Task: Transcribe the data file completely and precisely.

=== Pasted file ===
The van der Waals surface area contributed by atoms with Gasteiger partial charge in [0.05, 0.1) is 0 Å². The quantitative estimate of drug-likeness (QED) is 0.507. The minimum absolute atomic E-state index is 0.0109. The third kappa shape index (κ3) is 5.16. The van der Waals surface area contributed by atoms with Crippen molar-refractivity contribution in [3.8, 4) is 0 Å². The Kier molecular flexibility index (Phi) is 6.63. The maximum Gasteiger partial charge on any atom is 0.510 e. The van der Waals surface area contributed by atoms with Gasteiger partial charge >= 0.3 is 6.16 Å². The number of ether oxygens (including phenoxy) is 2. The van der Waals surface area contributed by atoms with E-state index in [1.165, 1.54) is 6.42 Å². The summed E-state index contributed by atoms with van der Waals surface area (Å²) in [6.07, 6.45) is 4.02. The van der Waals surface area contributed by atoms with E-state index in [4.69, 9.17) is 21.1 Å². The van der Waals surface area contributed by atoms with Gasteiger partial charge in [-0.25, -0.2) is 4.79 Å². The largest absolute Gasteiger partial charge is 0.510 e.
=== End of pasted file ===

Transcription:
The van der Waals surface area contributed by atoms with Gasteiger partial charge in [0.05, 0.1) is 0 Å². The quantitative estimate of drug-likeness (QED) is 0.507. The minimum absolute atomic E-state index is 0.0109. The third kappa shape index (κ3) is 5.16. The van der Waals surface area contributed by atoms with Crippen molar-refractivity contribution in [3.8, 4) is 0 Å². The Kier molecular flexibility index (Phi) is 6.63. The maximum Gasteiger partial charge on any atom is 0.510 e. The van der Waals surface area contributed by atoms with Gasteiger partial charge >= 0.3 is 6.16 Å². The number of ether oxygens (including phenoxy) is 2. The van der Waals surface area contributed by atoms with E-state index in [1.165, 1.54) is 6.42 Å². The summed E-state index contributed by atoms with van der Waals surface area (Å²) in [6.07, 6.45) is 4.02. The van der Waals surface area contributed by atoms with E-state index in [4.69, 9.17) is 21.1 Å². The van der Waals surface area contributed by atoms with Gasteiger partial charge in [-0.25, -0.2) is 4.79 Å². The largest absolute Gasteiger partial charge is 0.510 e.